19.02.2018 | Chalmers University of Technology

nachricht Hubble sees Neptune's mysterious shrinking storm
16.02.2018 | NASA/Goddard Space Flight Center

All articles from Physics and Astronomy >>>

The most recent press releases about innovation >>>

Die letzten 5 Focus-News des innovations-reports im Überblick:

Im Focus: In best circles: First integrated circuit from self-assembled polymer

For the first time, a team of researchers at the Max-Planck Institute (MPI) for Polymer Research in Mainz, Germany, has succeeded in making an integrated circuit (IC) from just a monolayer of a semiconducting polymer via a bottom-up, self-assembly approach.

In the self-assembly process, the semiconducting polymer arranges itself into an ordered monolayer in a transistor. The transistors are binary switches used...

Im Focus: Demonstration of a single molecule piezoelectric effect

Breakthrough provides a new concept of the design of molecular motors, sensors and electricity generators at nanoscale

Researchers from the Institute of Organic Chemistry and Biochemistry of the CAS (IOCB Prague), Institute of Physics of the CAS (IP CAS) and Palacký University...

Im Focus: Hybrid optics bring color imaging using ultrathin metalenses into focus

For photographers and scientists, lenses are lifesavers. They reflect and refract light, making possible the imaging systems that drive discovery through the microscope and preserve history through cameras.

But today's glass-based lenses are bulky and resist miniaturization. Next-generation technologies, such as ultrathin cameras or tiny microscopes, require...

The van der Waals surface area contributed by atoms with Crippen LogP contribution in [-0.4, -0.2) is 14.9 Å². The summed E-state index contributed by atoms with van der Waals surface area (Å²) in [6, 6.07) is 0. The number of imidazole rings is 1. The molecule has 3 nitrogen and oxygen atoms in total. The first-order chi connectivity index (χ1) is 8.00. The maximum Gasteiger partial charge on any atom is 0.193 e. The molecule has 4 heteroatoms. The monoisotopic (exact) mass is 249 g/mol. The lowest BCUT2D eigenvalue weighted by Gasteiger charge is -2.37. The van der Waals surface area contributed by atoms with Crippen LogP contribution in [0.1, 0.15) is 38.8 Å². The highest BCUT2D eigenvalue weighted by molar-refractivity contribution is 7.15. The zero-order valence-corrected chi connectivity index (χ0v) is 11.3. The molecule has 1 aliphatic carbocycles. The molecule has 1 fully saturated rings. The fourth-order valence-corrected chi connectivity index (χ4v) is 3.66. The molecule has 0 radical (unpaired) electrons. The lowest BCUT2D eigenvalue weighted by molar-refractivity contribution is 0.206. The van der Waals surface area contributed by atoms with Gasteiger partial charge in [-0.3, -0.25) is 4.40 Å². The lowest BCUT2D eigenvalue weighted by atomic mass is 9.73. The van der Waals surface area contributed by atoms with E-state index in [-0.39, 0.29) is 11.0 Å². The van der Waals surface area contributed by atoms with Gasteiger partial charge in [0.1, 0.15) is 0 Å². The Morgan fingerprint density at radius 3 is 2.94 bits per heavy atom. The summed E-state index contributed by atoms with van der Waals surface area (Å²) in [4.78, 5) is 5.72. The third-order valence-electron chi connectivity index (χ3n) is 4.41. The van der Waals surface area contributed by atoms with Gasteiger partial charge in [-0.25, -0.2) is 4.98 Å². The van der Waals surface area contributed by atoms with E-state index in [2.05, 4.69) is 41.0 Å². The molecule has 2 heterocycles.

Im Focus: Stem cell divisions in the adult brain seen for the first time

Scientists from the University of Zurich have succeeded for the first time in tracking individual stem cells and their neuronal progeny over months within the intact adult brain. This study sheds light on how new neurons are produced throughout life.

The generation of new nerve cells was once thought to taper off at the end of embryonic development. However, recent research has shown that the adult brain...

Im Focus: Interference as a new method for cooling quantum devices

Theoretical physicists propose to use negative interference to control heat flow in quantum devices. Study published in Physical Review Letters

Quantum computer parts are sensitive and need to be cooled to very low temperatures. Their tiny size makes them particularly susceptible to a temperature...

All Focus news of the innovation-report >>>

Anzeige

Anzeige

VideoLinks
Industry & Economy
Event News

2nd International Conference on High Temperature Shape Memory Alloys (HTSMAs)

15.02.2018 | Event News

Aachen DC Grid Summit 2018

13.02.2018 | Event News

How Global Climate Policy Can Learn from the Energy Transition

12.02.2018 | Event News

 
Latest News

Japanese researchers develop ultrathin, highly elastic skin display

19.02.2018 | Information Technology

Dispersal of Fish Eggs by Water Birds – Just a Myth?

19.02.2018 | Ecology, The Environment and Conservation

Studying mitosis' structure to understand the inside of cancer cells

19.02.2018 | Life Sciences

VideoLinks
Science & Research
Overview of more VideoLinks >>>